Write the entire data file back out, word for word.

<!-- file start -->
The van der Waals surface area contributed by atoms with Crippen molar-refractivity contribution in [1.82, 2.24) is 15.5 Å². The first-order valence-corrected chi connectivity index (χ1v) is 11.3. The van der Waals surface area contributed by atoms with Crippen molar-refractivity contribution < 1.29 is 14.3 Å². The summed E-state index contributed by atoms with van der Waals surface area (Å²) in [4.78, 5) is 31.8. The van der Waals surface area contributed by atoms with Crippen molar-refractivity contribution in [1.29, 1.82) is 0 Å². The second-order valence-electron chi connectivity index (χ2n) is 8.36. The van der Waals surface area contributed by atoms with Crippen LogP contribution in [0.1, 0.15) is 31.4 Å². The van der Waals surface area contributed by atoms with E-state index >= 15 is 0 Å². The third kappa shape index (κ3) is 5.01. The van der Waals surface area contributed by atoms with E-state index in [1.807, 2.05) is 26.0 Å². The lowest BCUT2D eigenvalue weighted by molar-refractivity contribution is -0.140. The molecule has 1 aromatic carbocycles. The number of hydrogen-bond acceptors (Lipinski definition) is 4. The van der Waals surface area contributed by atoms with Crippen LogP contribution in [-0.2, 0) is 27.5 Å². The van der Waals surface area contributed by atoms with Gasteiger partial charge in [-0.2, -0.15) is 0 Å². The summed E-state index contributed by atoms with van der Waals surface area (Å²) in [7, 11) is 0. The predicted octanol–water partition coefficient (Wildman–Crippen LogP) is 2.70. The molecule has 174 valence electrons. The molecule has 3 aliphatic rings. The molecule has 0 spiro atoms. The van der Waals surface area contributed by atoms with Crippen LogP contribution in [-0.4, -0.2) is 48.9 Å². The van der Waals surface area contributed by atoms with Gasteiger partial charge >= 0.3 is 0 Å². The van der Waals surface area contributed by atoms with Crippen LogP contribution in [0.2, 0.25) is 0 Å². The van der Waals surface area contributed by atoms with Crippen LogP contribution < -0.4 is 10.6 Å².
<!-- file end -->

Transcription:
The van der Waals surface area contributed by atoms with Crippen molar-refractivity contribution in [1.82, 2.24) is 15.5 Å². The first-order valence-corrected chi connectivity index (χ1v) is 11.3. The van der Waals surface area contributed by atoms with Crippen molar-refractivity contribution < 1.29 is 14.3 Å². The summed E-state index contributed by atoms with van der Waals surface area (Å²) in [4.78, 5) is 31.8. The van der Waals surface area contributed by atoms with Crippen molar-refractivity contribution in [1.29, 1.82) is 0 Å². The second-order valence-electron chi connectivity index (χ2n) is 8.36. The van der Waals surface area contributed by atoms with Crippen LogP contribution in [0.1, 0.15) is 31.4 Å². The van der Waals surface area contributed by atoms with E-state index >= 15 is 0 Å². The third kappa shape index (κ3) is 5.01. The van der Waals surface area contributed by atoms with E-state index in [1.807, 2.05) is 26.0 Å². The lowest BCUT2D eigenvalue weighted by molar-refractivity contribution is -0.140. The molecule has 1 aromatic carbocycles. The number of hydrogen-bond acceptors (Lipinski definition) is 4. The van der Waals surface area contributed by atoms with Crippen LogP contribution in [-0.2, 0) is 27.5 Å². The van der Waals surface area contributed by atoms with Gasteiger partial charge in [-0.2, -0.15) is 0 Å². The summed E-state index contributed by atoms with van der Waals surface area (Å²) in [7, 11) is 0. The predicted octanol–water partition coefficient (Wildman–Crippen LogP) is 2.70. The molecule has 174 valence electrons. The molecule has 3 aliphatic rings. The molecule has 0 spiro atoms. The van der Waals surface area contributed by atoms with Crippen LogP contribution in [-0.4, -0.2) is 48.9 Å². The van der Waals surface area contributed by atoms with Gasteiger partial charge >= 0.3 is 0 Å². The van der Waals surface area contributed by atoms with Crippen LogP contribution in [0.2, 0.25) is 0 Å². The van der Waals surface area contributed by atoms with Crippen LogP contribution < -0.4 is 10.6 Å².